In Media Res, Part II.

Partie Une here.

A few weekends after Venice, I made my way to Amsterdam, this time with a closer friend. I had coordinated the trip so as to cross paths with one of my brother’s best friends, B., who happened to be traveling there for work, and whose familiar, sibling-like presence left me with a lump in my throat when we first met up at a small, previously-agreed-upon cafe.

“SmileyJen!” B. yelled affably in my direction, an abbreviation of my AIM handle, as we approached. I smiled despite the telltale constricting in my throat, the catch in my breath. I forced myself into pleasantries and plans for the afternoon. Despite my misgivings about visiting art museums with others, the three of us spent a lovely afternoon at the Rijkmuseum, whose extensive collection of Van Gogh and Vermeer was staggering. In between appropriately decorous pauses at the feet of these masterpieces, B. asked about my parents and sisters, we exchanged well-worn jokes at my brother’s expense, and I suppressed multiple instincts to cry. B. was a part of my brother’s tight-knit high school posse of four wise-cracking, immature, highly intelligent, and loyal friends. One or several of them were nearly always at our house between the years of 1996 and 2000, when my brother left for college in Boston — to the degree that my mother took to calling them “Sons One, Two, Three, and Four,” and would eventually have t-shirts made up to that effect. To the degree that we routinely doubled the portions for dinner, as at least one was at our dining room table any given night of the week, or picking at leftovers after sports practice the afternoon following. To the degree that I wasn’t surprised when one of them would pick me up from a party in lieu of my brother without previous coordination. Just: “SmileyJen!” they’d yell from the car window, and I’d trot out, unphased, waving to my friends. But B. had always been particularly solicitous of myself and my three younger sisters. When my brother threw parties when my parents were out of town, B. routinely sat with us for long stretches of the evening in the kitchen. Though he was friendly and conversational, we understood even then that he was keeping an eye on us.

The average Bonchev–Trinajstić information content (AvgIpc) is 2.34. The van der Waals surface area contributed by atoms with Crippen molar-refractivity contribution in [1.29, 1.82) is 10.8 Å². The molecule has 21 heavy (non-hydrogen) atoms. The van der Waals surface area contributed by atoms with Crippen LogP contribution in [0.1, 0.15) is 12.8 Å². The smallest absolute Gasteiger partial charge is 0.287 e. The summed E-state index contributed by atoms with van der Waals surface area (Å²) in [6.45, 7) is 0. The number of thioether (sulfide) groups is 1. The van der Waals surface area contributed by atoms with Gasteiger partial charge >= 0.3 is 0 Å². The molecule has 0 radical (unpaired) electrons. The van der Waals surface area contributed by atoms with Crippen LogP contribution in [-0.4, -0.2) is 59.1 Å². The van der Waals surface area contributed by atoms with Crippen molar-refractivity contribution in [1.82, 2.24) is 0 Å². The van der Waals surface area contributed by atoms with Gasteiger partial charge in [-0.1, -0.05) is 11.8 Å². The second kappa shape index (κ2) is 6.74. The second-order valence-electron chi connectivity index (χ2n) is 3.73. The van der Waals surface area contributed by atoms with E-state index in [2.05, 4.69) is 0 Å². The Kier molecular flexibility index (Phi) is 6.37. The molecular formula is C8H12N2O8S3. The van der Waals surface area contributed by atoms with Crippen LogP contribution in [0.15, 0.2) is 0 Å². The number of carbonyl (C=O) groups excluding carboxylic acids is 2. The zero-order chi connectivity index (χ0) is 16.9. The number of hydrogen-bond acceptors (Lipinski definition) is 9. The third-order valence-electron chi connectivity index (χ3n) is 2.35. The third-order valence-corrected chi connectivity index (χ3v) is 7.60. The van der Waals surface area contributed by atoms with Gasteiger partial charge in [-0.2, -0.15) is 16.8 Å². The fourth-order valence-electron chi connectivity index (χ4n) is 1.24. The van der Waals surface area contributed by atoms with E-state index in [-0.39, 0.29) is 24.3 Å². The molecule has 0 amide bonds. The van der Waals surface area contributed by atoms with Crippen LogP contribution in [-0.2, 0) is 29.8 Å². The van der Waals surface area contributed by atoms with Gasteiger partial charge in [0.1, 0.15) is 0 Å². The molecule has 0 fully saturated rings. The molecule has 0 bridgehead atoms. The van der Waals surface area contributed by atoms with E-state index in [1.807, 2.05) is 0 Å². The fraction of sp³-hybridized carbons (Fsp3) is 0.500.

After dinner, B., my girlfriend, and I accidentally cut through a corner of the red light district, and I felt my stomach knot. The scene was alien and garish and I felt flustered in B.’s avuncular presence. I was already highly sensitive to the unknown, and the Red Light District felt a few yards over the line.

“Hey, what’s going on?” asked B. “You’re making a face just like your mom does.”